Bringing you the hottest YA novels & news!

Whether you love paranormal, Gothic, sci-fi/fantasy, realistic, or historical YA fiction, you'll hear about it here. Check out our latest reviews, interviews, commentaries, and giveaways, and be sure to comment about what you love best.


We Are All Made Of Molecules by Susin Nielsen

Ashley is unintentionally hilarious. It’s rare that malapropism is done so well and so consistently in a YA novel; We Are All Made Of Molecules and Ashley in particular contributed to my joie de beaver, or joie de vie as most of us know the expression. (Susin Nielsen, if you’re reading this, joie de Bieber may have worked just as well even if it would, undoubtedly, become a little dated in the future. *) In a novel that deals with a number of difficult subjects in a sensitive way, like bullying, homophobia, grief, sexual assault, and the threat of compromising photos in addition to the themes of blended families, teenage drinking, and finding creative ways to help others, Ashley’s voice offers a huge, and much needed, serving of comedy at key points. Read more →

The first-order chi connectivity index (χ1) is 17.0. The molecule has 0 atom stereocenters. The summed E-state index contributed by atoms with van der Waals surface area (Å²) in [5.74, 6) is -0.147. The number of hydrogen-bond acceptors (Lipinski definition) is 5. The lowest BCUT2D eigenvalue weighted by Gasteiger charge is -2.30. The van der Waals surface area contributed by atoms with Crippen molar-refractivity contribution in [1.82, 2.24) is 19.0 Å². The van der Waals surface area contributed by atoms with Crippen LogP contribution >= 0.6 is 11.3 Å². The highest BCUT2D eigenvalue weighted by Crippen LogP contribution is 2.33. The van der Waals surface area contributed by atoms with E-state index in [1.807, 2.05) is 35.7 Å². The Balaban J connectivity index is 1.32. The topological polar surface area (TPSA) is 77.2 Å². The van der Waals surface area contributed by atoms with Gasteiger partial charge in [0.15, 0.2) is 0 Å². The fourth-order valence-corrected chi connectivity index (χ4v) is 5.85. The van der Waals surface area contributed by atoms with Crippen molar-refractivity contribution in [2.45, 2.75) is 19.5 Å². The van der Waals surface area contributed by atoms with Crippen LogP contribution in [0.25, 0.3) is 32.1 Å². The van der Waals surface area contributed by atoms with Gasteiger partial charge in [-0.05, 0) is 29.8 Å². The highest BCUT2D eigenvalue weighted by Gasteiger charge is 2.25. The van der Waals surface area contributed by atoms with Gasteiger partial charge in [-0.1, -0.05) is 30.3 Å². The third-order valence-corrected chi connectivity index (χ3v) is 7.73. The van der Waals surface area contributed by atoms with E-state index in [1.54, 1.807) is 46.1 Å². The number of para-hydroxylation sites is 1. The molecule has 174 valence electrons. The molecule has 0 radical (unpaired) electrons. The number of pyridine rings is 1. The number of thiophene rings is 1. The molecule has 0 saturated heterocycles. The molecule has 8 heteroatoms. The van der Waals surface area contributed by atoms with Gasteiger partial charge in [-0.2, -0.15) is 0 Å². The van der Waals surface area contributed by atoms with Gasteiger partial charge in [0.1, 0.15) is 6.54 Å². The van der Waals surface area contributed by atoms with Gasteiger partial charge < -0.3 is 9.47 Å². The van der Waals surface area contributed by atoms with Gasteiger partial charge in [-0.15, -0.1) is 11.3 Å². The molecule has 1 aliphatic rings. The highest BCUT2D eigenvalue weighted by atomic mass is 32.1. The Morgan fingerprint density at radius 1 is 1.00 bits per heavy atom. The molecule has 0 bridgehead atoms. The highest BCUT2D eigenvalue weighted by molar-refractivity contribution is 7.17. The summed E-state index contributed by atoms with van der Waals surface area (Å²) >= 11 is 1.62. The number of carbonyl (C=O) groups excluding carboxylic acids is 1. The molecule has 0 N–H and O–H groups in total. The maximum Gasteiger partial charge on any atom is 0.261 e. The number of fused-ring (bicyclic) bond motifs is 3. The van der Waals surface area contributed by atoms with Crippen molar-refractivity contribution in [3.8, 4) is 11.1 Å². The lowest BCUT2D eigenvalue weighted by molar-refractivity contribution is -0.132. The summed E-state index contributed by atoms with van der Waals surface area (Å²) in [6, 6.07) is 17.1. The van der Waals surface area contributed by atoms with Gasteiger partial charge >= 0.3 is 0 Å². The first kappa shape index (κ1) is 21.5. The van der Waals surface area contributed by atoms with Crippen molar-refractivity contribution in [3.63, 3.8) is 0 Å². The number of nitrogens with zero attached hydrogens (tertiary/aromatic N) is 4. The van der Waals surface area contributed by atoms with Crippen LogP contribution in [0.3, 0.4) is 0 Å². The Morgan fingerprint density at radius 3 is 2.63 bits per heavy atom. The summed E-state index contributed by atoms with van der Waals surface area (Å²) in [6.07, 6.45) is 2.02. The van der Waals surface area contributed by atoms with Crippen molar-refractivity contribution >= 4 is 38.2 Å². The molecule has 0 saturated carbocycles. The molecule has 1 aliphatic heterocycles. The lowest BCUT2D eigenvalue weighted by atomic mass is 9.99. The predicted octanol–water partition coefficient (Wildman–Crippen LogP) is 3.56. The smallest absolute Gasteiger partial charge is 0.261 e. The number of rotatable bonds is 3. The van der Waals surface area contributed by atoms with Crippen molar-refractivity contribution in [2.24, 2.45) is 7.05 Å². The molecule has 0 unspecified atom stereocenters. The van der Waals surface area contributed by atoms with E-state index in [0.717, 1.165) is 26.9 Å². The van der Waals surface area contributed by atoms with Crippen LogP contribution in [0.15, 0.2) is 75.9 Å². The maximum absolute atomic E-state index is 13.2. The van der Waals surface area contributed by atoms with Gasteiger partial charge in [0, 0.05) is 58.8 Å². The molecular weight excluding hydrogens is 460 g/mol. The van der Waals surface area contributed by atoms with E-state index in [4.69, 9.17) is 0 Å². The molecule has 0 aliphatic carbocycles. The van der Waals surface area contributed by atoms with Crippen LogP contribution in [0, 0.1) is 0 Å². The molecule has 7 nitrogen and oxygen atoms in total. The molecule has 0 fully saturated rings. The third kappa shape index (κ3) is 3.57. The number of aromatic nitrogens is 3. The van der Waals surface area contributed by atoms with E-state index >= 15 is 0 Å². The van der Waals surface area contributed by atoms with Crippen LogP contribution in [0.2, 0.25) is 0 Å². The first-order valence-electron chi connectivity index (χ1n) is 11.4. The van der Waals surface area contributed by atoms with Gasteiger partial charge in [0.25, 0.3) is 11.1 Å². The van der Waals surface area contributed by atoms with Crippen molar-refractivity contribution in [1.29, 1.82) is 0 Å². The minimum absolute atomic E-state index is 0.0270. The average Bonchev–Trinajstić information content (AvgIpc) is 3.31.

Last Year’s Mistake by Gina Ciocca

So should you pick up Last Year’s Mistake or will it be a choice you wish you could take back? To answer that question, you have to take a look inside you: can you get passed the toxic way Kelsey refers to other girls toward the beginning? Can the presence of one swoonworthy guy and one maybe less-than-enchanting one in a love triangle get your heart racing? If you answered yes to both of these questions, then you’ll likely find Last Year’s Mistake to be a fun, realistic teen romance. Read more →


Every Last Word by Tamara Ireland Stone

I really need to find the time to add them into my reading schedule after finishing Every Last Word twice. The first time I read Stone’s new release, I couldn’t put it down and finished it in less than a day. The second time, I slowly savoured every last word, swoony detail, characterization, tear, and most importantly, the way that the author infuses the clues to the novel’s climax throughout the book. Both times were absolutely lovely, and I have a feeling that there will be additional readings of this book in my future. Read more →


Representations in YA Lit: My Veg/Vegan TBR List

[F]rom comments I read on Goodreads or speaking to other readers and authors, it seems like there are a range of representations in the books below, including the experience of a teen who seems to use vegetarianism or veganism as a means of restricting or controlling the food they eat in a way that may be unhealthy in The Art of Falling for example. While I do think it’s possible to have a healthy vegetarian or vegan diet, some teens and adults might not go about in the right way, which makes this story just as necessary as one where there isn’t any problems represented. Read more →